Originally Posted by Horse Training Cowgirl View Post
I agree, I'm not to worried about him pacing in the paddock, but how is it riding a pace? Is it harder then a trot?
Riding a pace is kind of like riding any other gait - something you get used to. I well remember my first trot at riding lessons as a kid because it shook me until I was rattling, and I got really bad stitches while trying to learn to be elastic enough to absorb the shock. I was so disappointed by how awful it felt! ...steep-angled shoulders on that particular lesson horse didn't help - which is where actual harness racers are smoother to ride, as their conformation generally makes them excellent, smooth trotters (unless obligate pacers). I first saw this when riding a French Trotter mare when I was nine - she just floated, and it was so little effort to go with her movements as a rider - plus the huge ground-covering strides out on trails became an addictive ride, until I could no longer ride ordinary horses with "slow" trots. These days I ride her great-grandson, who is in the left of the clip I posted earlier. The chestnut on the right is a grandson, 25 and retired. The horse in the middle is a straight STB and a grandson of your famous American racehorse Albatross (as is the horse on the left), but all of them are registered as STBs.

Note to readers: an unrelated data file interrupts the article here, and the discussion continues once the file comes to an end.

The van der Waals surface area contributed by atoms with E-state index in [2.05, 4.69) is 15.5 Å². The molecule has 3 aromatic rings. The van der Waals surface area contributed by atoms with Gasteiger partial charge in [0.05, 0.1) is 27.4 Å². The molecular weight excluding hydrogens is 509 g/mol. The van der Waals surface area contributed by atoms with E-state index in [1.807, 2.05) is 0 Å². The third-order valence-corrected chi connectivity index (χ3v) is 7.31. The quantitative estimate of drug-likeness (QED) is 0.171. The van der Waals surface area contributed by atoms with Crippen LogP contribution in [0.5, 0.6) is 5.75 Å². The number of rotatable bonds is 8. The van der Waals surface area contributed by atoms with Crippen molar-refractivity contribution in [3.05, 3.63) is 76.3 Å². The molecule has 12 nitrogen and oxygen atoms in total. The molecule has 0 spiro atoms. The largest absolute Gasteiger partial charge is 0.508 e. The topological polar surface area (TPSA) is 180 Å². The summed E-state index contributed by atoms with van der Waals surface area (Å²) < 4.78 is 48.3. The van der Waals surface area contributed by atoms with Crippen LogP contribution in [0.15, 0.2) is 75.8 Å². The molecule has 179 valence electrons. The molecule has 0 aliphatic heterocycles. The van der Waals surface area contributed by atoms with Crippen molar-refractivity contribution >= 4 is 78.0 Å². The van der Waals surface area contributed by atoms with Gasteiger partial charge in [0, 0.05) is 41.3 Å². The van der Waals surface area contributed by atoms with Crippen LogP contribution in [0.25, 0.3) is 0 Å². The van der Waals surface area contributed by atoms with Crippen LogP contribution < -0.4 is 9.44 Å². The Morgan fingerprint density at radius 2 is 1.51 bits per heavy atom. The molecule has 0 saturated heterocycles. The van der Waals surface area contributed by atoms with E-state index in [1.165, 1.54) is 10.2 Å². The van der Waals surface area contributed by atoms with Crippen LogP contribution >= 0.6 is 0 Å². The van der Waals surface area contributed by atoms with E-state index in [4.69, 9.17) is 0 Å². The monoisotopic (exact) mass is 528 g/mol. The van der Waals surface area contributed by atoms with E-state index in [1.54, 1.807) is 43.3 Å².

For most people I talk to, it's the trot that was the most disappointing and difficult gait to learn to go with when learning to ride. I was relieved when I learnt to canter - that was sort of like being on a giant rocking horse. I didn't ride a pace until I rode STBs who were also racing pacers. A pace is easier to ride than a standard lesson horse trot because it never jars you in the back - but it will swing you from side to side to a greater or lesser extent. In harness racers there are two types of pacers - leg pacers and body pacers. Leg pacers simply move their same-side leg pairs while their bodies stay relatively straight, but body pacers really swing their bodies along as part of the pace (and tend to be faster pacers on the track). So, riding a leg pacer will give you less side-to-side swing than riding a body pacer. I would hazard a guess that most gaited riding horse breeds would not contain many body pacers, since body pacing becomes most advantageous at speed, and generally people don't ride their horses at racing speeds.